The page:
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Need a ebike rated for 335 pounds and 6-4 rider, or convert my Avalanche 3.0

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  • Whale2
    replied
    Rad's updated cargo bike provides better handling, advanced safety features, and more carrying capacity than ever before. Upgraded features include front suspension, hydraulic brakes, torque sensor and class 1-3 capabilities. Plus the electrical system and Safe Shield™ battery are both UL Listed.


    The above is rated for 350 pounds. I weigh about 300 and ride a Rambo R 750 G3 from Costco. I am happy with my Rambo, and it has no problem getting me up some fairly steep hills. I do not know how reliable it will be since I have only put about 50 miles on it since it was purchased in October.

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  • Retrorockit
    replied
    Surly Instigator comes to mind.
    Down Hill on a Hard Tail? at Trestle bike park on a surly instigator ( What's Enduro )Over this past summer I got re-aquainted with a 26" Hard Tail by surly...

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  • Retrorockit
    replied

    Surly is known for favoring strength over weight. You might see what they offer for heavy riders.
    The inexpensive go to HD rim is the Sun Rhyno Lite. DH rated and comes in 26x32h, 36h,700c comes in 40h also. Or look for other Triple hollow rims with eyelets.
    BBSHD and Sturmey Archer 3 speed IGH, single speed chain is not only a tough driveline. But the Large diameter and wide hub flange width makes for a much stronger wheel.
    I'm thinking with that weight and speed you will want at least a 2.75" wide tire. I like Avid BB7 mechanical disc brakes and 200mm would be the size for you. I use metallic brake pads which wear slower and can handle the speed of an Ebike. I would definitely put some Shimano crank arms on it. E5000 is very inexpensive and thicker than the E6000 cranks. At 6'4" you may like 175mm cranks anyway.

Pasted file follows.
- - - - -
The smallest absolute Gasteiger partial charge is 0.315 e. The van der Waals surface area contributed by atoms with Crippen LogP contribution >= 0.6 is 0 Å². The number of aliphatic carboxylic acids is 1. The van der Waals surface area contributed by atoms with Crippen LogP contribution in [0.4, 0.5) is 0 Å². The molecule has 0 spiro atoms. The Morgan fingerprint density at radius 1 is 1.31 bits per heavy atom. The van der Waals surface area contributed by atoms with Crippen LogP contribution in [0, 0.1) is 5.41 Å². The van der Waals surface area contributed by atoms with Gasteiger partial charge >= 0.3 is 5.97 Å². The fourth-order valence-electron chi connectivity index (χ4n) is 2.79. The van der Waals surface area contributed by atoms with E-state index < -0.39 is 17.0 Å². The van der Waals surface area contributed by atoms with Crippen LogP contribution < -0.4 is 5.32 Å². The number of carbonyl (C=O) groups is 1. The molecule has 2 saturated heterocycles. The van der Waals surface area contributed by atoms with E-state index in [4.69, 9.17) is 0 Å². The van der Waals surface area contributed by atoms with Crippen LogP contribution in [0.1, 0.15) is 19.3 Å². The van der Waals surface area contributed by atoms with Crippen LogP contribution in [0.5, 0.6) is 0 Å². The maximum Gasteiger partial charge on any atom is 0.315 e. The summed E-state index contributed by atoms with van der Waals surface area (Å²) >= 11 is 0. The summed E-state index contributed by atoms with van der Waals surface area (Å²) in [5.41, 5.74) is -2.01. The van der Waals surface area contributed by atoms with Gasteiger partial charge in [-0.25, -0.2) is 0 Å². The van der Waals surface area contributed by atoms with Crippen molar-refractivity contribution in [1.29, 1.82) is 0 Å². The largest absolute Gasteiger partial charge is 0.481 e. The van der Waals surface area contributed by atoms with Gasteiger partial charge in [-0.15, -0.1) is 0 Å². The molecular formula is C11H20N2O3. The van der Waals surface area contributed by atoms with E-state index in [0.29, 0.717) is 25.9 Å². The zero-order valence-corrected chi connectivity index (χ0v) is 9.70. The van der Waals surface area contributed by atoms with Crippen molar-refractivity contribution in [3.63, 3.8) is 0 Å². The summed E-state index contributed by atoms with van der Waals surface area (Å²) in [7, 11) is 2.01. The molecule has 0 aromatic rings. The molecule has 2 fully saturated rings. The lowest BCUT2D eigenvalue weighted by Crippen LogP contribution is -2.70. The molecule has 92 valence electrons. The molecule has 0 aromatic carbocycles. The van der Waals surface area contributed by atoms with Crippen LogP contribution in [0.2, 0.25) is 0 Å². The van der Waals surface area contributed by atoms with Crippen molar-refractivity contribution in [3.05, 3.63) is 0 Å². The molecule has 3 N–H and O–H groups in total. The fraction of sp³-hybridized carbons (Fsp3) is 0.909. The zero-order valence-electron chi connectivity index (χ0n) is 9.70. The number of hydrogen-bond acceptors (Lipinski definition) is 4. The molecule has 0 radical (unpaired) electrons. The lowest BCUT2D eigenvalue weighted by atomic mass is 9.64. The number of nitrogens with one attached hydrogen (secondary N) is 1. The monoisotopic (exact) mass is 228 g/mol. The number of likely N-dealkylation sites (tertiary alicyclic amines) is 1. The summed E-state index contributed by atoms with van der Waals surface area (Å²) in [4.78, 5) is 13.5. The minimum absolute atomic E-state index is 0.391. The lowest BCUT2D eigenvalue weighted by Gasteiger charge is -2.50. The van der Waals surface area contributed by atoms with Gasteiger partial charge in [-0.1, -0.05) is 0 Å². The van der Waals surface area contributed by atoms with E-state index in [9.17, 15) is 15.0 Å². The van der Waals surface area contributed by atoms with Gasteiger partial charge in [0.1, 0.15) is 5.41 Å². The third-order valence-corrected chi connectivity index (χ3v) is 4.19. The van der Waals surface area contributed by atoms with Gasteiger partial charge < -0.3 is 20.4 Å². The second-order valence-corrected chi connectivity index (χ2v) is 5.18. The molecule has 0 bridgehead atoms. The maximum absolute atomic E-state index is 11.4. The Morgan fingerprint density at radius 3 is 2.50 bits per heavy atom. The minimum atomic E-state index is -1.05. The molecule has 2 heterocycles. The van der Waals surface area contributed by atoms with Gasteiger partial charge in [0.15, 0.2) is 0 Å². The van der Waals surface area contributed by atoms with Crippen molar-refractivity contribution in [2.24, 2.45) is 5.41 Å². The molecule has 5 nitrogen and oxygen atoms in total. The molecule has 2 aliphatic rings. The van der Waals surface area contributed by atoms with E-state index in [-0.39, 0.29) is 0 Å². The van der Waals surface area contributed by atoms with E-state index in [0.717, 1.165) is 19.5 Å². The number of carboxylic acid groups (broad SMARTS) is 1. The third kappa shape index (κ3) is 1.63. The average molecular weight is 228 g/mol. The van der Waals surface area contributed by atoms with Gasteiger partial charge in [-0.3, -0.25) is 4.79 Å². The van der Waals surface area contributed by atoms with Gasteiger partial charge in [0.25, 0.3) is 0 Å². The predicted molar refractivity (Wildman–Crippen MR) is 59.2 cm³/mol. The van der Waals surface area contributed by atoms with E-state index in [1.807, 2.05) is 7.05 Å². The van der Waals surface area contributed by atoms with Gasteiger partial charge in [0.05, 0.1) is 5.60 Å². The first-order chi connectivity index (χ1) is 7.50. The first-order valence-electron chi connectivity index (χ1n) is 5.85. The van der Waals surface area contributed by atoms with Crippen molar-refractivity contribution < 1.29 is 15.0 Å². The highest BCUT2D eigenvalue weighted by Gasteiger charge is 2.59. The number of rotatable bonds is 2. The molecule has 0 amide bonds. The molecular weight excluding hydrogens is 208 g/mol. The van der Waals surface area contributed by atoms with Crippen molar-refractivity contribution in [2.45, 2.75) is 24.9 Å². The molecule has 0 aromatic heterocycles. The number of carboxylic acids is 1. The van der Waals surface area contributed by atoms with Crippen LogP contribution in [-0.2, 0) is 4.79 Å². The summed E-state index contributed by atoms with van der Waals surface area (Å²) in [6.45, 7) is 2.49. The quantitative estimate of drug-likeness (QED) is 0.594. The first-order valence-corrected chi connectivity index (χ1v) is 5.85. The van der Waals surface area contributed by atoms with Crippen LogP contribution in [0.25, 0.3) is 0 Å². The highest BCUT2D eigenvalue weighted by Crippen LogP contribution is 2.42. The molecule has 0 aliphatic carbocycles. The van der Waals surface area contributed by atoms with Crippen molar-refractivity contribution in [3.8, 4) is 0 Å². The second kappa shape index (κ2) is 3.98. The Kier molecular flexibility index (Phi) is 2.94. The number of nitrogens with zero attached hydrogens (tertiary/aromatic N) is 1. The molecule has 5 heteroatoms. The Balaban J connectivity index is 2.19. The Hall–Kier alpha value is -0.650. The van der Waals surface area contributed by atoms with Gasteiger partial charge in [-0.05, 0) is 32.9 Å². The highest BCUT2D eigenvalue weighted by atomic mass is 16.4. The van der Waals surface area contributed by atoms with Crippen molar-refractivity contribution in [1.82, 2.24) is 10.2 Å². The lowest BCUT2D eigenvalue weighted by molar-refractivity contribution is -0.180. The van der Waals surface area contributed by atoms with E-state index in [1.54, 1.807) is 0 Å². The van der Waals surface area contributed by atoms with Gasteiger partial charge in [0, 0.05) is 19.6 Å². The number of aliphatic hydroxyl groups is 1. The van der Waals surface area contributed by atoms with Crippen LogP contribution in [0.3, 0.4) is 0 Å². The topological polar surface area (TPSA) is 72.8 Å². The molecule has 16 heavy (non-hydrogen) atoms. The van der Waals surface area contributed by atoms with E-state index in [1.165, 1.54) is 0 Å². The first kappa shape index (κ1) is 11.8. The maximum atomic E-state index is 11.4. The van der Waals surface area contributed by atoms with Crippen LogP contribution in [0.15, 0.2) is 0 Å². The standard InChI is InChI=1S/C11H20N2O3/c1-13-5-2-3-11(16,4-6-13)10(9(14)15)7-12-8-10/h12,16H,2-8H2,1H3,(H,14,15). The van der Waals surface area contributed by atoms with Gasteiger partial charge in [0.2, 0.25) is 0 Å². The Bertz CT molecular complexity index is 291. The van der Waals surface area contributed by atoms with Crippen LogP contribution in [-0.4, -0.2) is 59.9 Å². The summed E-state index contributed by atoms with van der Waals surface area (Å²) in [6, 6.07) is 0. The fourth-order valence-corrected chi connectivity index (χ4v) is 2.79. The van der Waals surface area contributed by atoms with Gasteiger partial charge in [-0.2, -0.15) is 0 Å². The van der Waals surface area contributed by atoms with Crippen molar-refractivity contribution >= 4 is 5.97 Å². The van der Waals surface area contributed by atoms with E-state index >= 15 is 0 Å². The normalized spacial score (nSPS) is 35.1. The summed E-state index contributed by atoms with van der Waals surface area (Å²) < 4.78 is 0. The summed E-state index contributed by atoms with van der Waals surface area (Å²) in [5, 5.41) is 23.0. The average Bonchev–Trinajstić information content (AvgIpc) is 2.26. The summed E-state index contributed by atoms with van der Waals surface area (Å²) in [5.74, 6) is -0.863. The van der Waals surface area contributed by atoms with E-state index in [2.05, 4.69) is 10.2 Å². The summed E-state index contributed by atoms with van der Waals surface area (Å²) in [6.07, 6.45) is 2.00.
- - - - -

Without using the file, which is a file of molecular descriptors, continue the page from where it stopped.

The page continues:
I think you will be shredding the dirveline on the GT Avalanche. I took me a while to find parts that will stand up to a BBSHD on my Gary Fisher.
    Last edited by Retrorockit; 11-10-2019, 01:46 PM.

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  • tklop
    commented on 's reply
    I'd recommend this anyway--but regarding spokes--stainless steel may sound good--but they're garbage. Stainless steel spokes are weak, brittle, and won't last.

    Get those heavy-duty rims laced with galvanized steel spokes--and select a heavy gauge. #12 (light moped spokes) are a good choice.

    This is standard advice regarding e-bike wheels (imo), but esp. important if you're dealing with heavy loads--and this would apply to cargo bikes, bakfiets types, pedicabs, and all sorts of other configurations--as well as for heavy riders.

    Best of luck with your plans!

    Tklop

  • baneVader
    replied
    Thanks for your reply. I'd really like to buy a Luna complete, but probably won't because I'd be scared they cant handle my weight and I'll break spokes or something. I'll check out your other suggestions. Thanks